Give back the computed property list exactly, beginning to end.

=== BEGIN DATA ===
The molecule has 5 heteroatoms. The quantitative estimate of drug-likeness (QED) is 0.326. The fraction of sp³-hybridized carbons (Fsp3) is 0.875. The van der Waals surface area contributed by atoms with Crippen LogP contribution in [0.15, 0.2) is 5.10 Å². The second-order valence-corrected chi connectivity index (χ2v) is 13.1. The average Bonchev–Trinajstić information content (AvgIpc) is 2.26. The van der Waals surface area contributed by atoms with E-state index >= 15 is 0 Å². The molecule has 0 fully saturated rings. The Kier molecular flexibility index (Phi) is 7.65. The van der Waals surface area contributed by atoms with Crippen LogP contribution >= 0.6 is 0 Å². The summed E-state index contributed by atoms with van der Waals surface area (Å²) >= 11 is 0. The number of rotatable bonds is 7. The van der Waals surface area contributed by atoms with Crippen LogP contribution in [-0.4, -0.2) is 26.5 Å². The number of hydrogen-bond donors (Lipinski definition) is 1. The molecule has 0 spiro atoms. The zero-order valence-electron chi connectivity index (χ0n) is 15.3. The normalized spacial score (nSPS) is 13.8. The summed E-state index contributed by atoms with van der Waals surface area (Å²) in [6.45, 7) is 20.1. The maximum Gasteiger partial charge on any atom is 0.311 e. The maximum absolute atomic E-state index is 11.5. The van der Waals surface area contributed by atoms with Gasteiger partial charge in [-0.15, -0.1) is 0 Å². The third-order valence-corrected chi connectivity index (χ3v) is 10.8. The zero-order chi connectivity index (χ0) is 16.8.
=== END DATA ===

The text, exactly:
The molecule has 5 heteroatoms. The quantitative estimate of drug-likeness (QED) is 0.326. The fraction of sp³-hybridized carbons (Fsp3) is 0.875. The van der Waals surface area contributed by atoms with Crippen LogP contribution in [0.15, 0.2) is 5.10 Å². The second-order valence-corrected chi connectivity index (χ2v) is 13.1. The average Bonchev–Trinajstić information content (AvgIpc) is 2.26. The van der Waals surface area contributed by atoms with E-state index >= 15 is 0 Å². The molecule has 0 fully saturated rings. The Kier molecular flexibility index (Phi) is 7.65. The van der Waals surface area contributed by atoms with Crippen LogP contribution >= 0.6 is 0 Å². The summed E-state index contributed by atoms with van der Waals surface area (Å²) >= 11 is 0. The number of rotatable bonds is 7. The van der Waals surface area contributed by atoms with Crippen LogP contribution in [-0.4, -0.2) is 26.5 Å². The number of hydrogen-bond donors (Lipinski definition) is 1. The molecule has 0 spiro atoms. The zero-order valence-electron chi connectivity index (χ0n) is 15.3. The normalized spacial score (nSPS) is 13.8. The summed E-state index contributed by atoms with van der Waals surface area (Å²) in [6.45, 7) is 20.1. The maximum Gasteiger partial charge on any atom is 0.311 e. The maximum absolute atomic E-state index is 11.5. The van der Waals surface area contributed by atoms with Gasteiger partial charge in [-0.15, -0.1) is 0 Å². The third-order valence-corrected chi connectivity index (χ3v) is 10.8. The zero-order chi connectivity index (χ0) is 16.8.